FREDERICKTOWN — The Fredericktown Village Council met Monday night and discussed several ordinances and resolutions, passing one after declaring it an emergency.
The council had the first reading of ordinance 2019-22, which was resolution awarding the 2019 street improvement project to Ambry Asphalt.
After the first reading, the council declared it an emergency, waived the remaining readings and passed it. The suggestion was made to accelerate it so the project could be completed before the weather got colder.
In a hearing on May 29, Ambry submitted the lowest bid for the project — $90,233 — and by declaring it an emergency, the project of paving, striping and cleaning up afterward can start as soon as possible.
Ambry’s work will consist primarily on repaving Simons Avenue; milling and repaving Gift Alley and repairing and repaving several areas of Bollinger Drive and West Sandusky Street.
Council also had a third reading of the ordinance to repeal and then re-enact code section 521.081, which concerns inoperable and unlicensed vehicles.
The reenacted version had slight revisions and it concerns having vehicles that did not display a valid and current license plate or were wrecked or partially wrecked, dismantled or generally unlicensed or inoperable. Part of the ordinance would initiate removal of said vehicles.
Village Administrator Bruce Snell summarized his administrator’s report and, along with councilman Bill Van Nostrand, talked more about the village revitalization plans.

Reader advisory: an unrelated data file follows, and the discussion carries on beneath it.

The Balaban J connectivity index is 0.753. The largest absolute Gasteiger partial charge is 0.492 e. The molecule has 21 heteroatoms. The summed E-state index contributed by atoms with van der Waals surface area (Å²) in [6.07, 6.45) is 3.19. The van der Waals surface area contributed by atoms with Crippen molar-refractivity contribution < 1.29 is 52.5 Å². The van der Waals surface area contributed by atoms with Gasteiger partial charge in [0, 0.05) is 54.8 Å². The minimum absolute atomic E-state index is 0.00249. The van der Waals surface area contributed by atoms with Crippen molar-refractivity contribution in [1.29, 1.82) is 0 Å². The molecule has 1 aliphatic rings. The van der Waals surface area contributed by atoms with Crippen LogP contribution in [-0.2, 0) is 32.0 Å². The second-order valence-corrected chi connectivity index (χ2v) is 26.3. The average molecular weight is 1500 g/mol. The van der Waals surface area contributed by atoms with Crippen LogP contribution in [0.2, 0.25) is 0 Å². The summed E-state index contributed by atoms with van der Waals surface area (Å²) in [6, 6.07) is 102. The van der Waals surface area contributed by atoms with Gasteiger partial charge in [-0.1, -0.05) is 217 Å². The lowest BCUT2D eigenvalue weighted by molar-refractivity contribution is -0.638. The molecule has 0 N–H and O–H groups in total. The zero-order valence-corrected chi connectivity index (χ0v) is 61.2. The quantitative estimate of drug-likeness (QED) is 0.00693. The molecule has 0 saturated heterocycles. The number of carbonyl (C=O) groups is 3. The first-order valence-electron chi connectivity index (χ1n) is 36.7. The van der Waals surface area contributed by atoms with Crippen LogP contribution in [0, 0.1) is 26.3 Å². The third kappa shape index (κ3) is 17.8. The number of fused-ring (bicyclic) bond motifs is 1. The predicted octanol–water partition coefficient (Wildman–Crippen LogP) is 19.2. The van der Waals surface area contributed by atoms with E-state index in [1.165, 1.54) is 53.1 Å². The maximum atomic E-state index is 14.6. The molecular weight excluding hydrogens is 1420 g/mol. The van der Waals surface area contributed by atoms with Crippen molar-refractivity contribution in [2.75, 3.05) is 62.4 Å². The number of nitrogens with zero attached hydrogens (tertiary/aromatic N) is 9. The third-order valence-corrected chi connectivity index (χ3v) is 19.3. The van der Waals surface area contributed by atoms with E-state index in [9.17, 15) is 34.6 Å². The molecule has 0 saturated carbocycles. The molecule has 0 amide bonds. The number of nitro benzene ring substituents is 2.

In his report, Snell said that he and the village would be notified in the fall whether or not they will receive the $922,235 in grant funding that would be applied toward the streetscape project, which includes replacement of sidewalks to ADA compliance, moving overhead utilities underground, replacing traffic signals and masts and replacing street lights. Dates and times for the construction of the project won’t be determined until after the grant funding has been awarded, which would be by the fall of 2019 at the earliest.
Van Nostrand then mentioned that Heritage Ohio had visited and toured the village last Wednesday and then would take around 45 days to write reports before revisiting with suggestions to improve the downtown area between the square and the mill.